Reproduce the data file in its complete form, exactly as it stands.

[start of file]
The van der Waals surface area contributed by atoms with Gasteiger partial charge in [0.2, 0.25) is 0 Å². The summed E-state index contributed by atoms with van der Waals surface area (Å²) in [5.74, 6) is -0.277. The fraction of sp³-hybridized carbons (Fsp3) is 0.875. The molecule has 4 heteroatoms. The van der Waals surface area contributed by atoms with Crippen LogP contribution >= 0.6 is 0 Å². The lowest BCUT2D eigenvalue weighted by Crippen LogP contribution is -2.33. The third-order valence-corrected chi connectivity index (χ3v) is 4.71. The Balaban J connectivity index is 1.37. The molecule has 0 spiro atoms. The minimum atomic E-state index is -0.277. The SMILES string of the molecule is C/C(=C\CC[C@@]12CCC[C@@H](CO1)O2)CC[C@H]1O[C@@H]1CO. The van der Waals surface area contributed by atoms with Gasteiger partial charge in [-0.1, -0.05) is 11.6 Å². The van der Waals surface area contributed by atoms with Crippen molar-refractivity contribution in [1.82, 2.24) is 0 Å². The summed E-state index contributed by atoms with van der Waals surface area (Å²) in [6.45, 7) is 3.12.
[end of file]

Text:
The van der Waals surface area contributed by atoms with Gasteiger partial charge in [0.2, 0.25) is 0 Å². The summed E-state index contributed by atoms with van der Waals surface area (Å²) in [5.74, 6) is -0.277. The fraction of sp³-hybridized carbons (Fsp3) is 0.875. The molecule has 4 heteroatoms. The van der Waals surface area contributed by atoms with Crippen LogP contribution >= 0.6 is 0 Å². The lowest BCUT2D eigenvalue weighted by Crippen LogP contribution is -2.33. The third-order valence-corrected chi connectivity index (χ3v) is 4.71. The Balaban J connectivity index is 1.37. The molecule has 0 spiro atoms. The minimum atomic E-state index is -0.277. The SMILES string of the molecule is C/C(=C\CC[C@@]12CCC[C@@H](CO1)O2)CC[C@H]1O[C@@H]1CO. The van der Waals surface area contributed by atoms with Gasteiger partial charge in [-0.1, -0.05) is 11.6 Å². The van der Waals surface area contributed by atoms with Crippen molar-refractivity contribution in [1.82, 2.24) is 0 Å². The summed E-state index contributed by atoms with van der Waals surface area (Å²) in [6.45, 7) is 3.12.